Date of Award

Fall 2021

Publication Type

Thesis

Degree Name

M.Ed.

Department

Education

First Advisor

C. Beckford

Second Advisor

S. Towson

Third Advisor

G. Salinitri

Keywords

First-generation, Higher education, Interpretative phenomenological analysis, Motivational factors, Post-secondary education, Working-class

Rights

info:eu-repo/semantics/openAccess

Abstract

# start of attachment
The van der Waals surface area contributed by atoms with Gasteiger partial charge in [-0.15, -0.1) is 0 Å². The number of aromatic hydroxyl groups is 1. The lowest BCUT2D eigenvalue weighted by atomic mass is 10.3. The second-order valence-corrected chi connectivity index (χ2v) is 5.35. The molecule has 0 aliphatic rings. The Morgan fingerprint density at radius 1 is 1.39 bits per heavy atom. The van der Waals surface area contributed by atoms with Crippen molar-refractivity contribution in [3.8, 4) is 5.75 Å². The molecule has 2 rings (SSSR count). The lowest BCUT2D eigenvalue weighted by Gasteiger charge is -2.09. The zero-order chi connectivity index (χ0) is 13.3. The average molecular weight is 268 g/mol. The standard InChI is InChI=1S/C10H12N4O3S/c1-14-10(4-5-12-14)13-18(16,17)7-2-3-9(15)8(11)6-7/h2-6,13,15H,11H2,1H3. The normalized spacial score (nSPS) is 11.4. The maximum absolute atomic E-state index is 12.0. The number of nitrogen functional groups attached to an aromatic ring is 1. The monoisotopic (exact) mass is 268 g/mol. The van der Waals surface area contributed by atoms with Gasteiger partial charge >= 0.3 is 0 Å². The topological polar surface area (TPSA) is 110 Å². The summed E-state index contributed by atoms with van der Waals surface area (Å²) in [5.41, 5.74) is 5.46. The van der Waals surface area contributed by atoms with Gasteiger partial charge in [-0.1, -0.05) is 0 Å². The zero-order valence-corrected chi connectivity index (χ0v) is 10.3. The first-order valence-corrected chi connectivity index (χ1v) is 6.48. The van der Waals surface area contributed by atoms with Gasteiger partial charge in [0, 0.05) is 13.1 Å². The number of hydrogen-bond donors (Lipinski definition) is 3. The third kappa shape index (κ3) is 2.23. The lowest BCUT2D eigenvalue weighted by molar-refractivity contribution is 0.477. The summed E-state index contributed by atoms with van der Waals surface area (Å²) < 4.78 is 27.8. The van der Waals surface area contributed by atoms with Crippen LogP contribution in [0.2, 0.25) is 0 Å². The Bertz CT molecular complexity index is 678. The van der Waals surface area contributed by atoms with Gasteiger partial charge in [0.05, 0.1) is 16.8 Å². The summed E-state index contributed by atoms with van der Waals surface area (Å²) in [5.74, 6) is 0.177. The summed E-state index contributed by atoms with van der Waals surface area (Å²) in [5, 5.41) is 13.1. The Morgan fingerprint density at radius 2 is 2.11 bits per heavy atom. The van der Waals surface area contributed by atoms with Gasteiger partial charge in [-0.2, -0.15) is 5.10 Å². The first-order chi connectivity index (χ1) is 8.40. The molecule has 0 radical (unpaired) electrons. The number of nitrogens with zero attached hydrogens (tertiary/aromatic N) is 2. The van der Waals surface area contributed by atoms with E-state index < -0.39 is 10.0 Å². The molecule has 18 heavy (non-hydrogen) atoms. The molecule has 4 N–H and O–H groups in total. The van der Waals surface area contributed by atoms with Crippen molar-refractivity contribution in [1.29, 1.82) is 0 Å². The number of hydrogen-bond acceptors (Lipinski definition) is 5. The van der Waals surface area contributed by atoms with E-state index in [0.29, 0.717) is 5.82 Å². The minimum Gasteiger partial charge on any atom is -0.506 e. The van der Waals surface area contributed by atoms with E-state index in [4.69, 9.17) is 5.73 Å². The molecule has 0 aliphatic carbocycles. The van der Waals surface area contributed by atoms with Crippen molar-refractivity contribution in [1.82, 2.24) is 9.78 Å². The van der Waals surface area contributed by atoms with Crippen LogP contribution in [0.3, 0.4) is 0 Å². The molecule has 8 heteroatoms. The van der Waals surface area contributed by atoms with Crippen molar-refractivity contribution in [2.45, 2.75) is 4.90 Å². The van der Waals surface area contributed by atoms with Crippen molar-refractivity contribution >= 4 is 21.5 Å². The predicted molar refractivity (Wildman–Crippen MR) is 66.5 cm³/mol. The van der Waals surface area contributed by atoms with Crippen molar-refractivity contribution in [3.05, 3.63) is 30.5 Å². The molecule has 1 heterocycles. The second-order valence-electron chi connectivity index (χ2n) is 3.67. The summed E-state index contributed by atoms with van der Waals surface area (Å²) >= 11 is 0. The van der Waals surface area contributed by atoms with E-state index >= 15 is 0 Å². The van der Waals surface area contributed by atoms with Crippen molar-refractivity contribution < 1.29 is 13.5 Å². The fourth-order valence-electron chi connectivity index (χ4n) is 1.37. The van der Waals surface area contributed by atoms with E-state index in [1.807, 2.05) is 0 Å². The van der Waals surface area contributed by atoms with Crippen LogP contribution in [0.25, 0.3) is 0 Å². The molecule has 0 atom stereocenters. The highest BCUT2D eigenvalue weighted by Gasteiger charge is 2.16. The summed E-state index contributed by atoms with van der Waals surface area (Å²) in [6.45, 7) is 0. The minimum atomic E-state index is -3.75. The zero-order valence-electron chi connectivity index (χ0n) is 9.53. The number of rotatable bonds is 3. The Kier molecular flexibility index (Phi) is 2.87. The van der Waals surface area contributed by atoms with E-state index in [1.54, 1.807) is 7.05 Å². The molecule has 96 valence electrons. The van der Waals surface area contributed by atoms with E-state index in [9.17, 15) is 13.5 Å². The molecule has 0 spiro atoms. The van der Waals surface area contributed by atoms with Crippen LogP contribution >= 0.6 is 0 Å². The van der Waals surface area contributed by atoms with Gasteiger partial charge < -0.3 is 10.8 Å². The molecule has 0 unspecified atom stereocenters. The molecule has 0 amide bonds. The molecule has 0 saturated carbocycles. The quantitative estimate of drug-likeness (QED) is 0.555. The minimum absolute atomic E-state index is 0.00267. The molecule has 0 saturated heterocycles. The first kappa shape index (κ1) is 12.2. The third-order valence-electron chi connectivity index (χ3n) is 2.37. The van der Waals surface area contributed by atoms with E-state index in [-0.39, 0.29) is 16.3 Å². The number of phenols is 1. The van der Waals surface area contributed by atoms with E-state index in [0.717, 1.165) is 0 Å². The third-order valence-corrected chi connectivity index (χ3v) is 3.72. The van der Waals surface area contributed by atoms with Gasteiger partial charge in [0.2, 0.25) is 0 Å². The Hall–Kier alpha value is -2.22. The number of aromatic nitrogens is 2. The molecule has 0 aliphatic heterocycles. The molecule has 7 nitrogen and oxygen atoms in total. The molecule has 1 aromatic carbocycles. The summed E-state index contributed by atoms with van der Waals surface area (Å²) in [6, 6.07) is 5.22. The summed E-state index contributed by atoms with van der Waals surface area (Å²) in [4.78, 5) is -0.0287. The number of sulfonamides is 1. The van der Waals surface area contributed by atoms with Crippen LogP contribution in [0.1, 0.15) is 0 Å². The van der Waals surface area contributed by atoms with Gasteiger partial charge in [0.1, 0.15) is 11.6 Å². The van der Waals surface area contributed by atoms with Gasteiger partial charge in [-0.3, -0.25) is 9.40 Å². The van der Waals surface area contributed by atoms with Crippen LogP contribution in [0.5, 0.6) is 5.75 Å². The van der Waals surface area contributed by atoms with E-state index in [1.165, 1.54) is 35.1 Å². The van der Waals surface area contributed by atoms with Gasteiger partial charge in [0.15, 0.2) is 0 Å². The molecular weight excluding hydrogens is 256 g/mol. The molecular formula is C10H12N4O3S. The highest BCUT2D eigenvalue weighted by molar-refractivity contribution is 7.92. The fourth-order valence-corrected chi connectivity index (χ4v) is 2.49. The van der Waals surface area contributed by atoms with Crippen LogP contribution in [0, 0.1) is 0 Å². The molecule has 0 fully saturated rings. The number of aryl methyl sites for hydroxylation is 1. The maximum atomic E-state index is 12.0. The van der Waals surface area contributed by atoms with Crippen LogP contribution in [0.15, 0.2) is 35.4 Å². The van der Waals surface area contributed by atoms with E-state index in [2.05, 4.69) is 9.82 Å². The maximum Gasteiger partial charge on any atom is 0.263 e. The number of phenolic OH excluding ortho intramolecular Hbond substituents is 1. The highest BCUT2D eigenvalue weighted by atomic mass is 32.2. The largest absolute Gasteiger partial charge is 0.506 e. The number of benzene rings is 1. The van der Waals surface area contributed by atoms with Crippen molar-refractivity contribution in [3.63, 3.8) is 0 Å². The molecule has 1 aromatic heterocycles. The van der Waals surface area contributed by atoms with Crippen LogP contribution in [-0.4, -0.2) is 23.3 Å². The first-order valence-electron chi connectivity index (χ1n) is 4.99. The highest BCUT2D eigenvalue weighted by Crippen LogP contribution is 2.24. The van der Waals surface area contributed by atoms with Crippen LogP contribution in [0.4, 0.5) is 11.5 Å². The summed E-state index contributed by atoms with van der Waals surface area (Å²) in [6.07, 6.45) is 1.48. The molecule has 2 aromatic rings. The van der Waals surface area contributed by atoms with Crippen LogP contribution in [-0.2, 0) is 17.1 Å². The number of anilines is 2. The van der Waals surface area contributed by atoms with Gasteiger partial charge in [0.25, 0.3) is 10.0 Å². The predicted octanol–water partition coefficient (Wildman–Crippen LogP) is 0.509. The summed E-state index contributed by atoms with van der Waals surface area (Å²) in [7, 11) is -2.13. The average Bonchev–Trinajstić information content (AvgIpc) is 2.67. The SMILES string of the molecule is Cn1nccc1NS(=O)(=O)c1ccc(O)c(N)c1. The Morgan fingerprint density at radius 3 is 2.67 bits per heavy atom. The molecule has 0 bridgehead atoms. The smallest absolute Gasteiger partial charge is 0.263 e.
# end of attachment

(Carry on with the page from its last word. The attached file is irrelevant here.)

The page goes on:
Discrimination in education over the last few decades has been apparent in the form of racial, gender, and even intergenerational prejudice. Educational inequities also exist for marginalized students of the first-generation working-class trying to access and successfully navigate post-secondary studies. In addition, they may face several additional challenges that include lack of proper academic foundation, minimal support from family, friends and teachers, and financial hardships (Blackwell & Pinder, 2014). This research is an interpretative phenomenological analysis (IPA) that investigates the lived experiences of first- generation working-class students at a university in southern Ontario by investigating the key factors that influence their decision to pursue a post- secondary program while highlighting their post-secondary school educational experiences. Literature suggests that these factors can include personal (self) motivation, family support, and teacher influence. These findings will give more insight into the educational experiences of first-generation working-class university students and how post-secondary institutions can mitigate the barriers to access and support first-generation working-class students when they enroll in higher education institution.

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